Jim Shea added another glorious chapter to his family’s much storied Olympic history on an unforgettable afternoon at Salt Lake City’s Utah Olympic Park in 2002.
The Olympic Games are in the Shea family’s blood. Shea’s grandfather Jack Shea won two gold speedskating gold medals in the 1932 Games in Lake Placid while Jim Shea Snr competed in the 1964 Games in Nordic combined and cross country skiing.
Now the spotlight was on Jim Jr, whose early childhood and formative education had been blighted by the impact of dyslexia.
Determined to become the third generation of his family to compete at the highest level of winter sports, Jim initially targeted bobsleigh but the costs proved to be prohibitive and he turned his attention to the less kit-reliant skeleton.
The event had not been contested at a Winter Games for 54 years prior to its reintroduction in 2002, and few could have predicted the chaotic and emotional scenes that would greet the winner of the men’s gold medal.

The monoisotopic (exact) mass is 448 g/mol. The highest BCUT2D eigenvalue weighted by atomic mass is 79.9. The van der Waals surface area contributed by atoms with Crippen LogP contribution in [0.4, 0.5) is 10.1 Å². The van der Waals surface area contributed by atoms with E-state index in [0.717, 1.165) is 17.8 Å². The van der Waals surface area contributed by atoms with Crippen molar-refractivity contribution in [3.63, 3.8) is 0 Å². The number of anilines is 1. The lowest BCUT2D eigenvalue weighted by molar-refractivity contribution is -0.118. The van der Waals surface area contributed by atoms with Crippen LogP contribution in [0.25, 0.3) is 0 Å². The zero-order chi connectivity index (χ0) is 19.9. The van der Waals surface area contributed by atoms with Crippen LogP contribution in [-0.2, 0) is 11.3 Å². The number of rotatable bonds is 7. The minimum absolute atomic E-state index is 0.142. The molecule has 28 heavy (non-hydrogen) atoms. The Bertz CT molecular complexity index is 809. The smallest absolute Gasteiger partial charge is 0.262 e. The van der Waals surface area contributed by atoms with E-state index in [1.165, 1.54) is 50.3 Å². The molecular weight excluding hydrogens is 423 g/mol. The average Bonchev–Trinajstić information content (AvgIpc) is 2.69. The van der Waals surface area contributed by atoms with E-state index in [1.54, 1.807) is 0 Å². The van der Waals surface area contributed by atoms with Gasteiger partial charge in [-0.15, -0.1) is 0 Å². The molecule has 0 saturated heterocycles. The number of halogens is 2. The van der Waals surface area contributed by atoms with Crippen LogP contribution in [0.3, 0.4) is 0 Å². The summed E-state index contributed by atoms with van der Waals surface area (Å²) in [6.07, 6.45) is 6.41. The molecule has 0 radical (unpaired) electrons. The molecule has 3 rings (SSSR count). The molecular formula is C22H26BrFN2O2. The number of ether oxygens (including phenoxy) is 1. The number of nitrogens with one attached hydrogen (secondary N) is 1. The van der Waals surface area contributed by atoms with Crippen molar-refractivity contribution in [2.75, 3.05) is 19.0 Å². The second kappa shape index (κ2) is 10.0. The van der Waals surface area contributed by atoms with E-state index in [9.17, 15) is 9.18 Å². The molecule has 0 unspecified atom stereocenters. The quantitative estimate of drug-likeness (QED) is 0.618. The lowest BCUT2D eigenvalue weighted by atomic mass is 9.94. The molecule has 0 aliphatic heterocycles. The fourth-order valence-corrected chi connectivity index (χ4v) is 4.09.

Tragedy struck the family with the Games just on the horizon when Jack Shea, aged 91, was killed in a road accident.
It was a mere 17 days later that Jim Shea was required to focus on becoming an Olympic champion. He had already become the first American to win a World Cup race, and he also became the first from his country to take the world title in 1999 in Altenberg, Germany.
However the Olympic Games generate pressure like no other event and not only did he have to face the world’s best but he was also trying to satisfy the demands of a patriotic home crowd who were eager for an emotional victory.
In the first run Shea built up the slenderest of leads and went into the second run just .13secs clear of Austria’s Martin Rettl.
With the crowd roaring him on, Shea started the second run and slipped a hundredth of a second off the pace at the penultimate intermediary time. Yet somehow he regained top speed and managed to eke out victory by .06secs.
It brought the house down, and Shea was quick to pluck a photograph of his late grandfather from his helmet and show it to the exultant crowd.